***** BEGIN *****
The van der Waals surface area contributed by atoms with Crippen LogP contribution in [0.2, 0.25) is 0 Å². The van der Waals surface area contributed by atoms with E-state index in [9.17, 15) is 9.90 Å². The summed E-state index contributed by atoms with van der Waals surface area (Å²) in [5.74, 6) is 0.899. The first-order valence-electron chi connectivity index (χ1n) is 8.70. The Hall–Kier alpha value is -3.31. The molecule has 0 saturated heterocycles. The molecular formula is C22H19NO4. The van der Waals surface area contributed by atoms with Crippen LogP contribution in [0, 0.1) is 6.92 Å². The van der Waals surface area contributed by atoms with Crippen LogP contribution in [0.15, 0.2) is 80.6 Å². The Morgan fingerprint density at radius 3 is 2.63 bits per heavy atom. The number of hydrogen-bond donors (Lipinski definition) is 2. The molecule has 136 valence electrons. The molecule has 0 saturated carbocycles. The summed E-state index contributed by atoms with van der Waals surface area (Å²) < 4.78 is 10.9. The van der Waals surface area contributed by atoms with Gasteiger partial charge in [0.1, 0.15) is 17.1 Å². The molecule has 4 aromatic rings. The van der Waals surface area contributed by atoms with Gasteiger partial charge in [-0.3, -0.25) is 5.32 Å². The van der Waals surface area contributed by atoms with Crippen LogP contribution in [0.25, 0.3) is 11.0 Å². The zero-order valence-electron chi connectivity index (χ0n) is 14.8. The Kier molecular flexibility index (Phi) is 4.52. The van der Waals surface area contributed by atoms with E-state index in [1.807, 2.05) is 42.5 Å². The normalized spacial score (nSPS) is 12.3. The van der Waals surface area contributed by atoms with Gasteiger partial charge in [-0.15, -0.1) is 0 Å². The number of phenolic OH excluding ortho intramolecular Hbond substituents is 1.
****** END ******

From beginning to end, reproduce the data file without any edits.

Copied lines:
The van der Waals surface area contributed by atoms with Crippen LogP contribution in [0.2, 0.25) is 0 Å². The van der Waals surface area contributed by atoms with E-state index in [9.17, 15) is 9.90 Å². The summed E-state index contributed by atoms with van der Waals surface area (Å²) in [5.74, 6) is 0.899. The first-order valence-electron chi connectivity index (χ1n) is 8.70. The Hall–Kier alpha value is -3.31. The molecule has 0 saturated heterocycles. The molecular formula is C22H19NO4. The van der Waals surface area contributed by atoms with Crippen LogP contribution in [0, 0.1) is 6.92 Å². The van der Waals surface area contributed by atoms with Crippen LogP contribution in [0.15, 0.2) is 80.6 Å². The Morgan fingerprint density at radius 3 is 2.63 bits per heavy atom. The number of hydrogen-bond donors (Lipinski definition) is 2. The molecule has 136 valence electrons. The molecule has 0 saturated carbocycles. The summed E-state index contributed by atoms with van der Waals surface area (Å²) < 4.78 is 10.9. The van der Waals surface area contributed by atoms with Gasteiger partial charge in [0.1, 0.15) is 17.1 Å². The molecule has 4 aromatic rings. The van der Waals surface area contributed by atoms with Gasteiger partial charge in [-0.3, -0.25) is 5.32 Å². The van der Waals surface area contributed by atoms with Crippen LogP contribution in [0.25, 0.3) is 11.0 Å². The zero-order valence-electron chi connectivity index (χ0n) is 14.8. The Kier molecular flexibility index (Phi) is 4.52. The van der Waals surface area contributed by atoms with E-state index in [1.807, 2.05) is 42.5 Å². The normalized spacial score (nSPS) is 12.3. The van der Waals surface area contributed by atoms with Gasteiger partial charge in [-0.15, -0.1) is 0 Å². The number of phenolic OH excluding ortho intramolecular Hbond substituents is 1.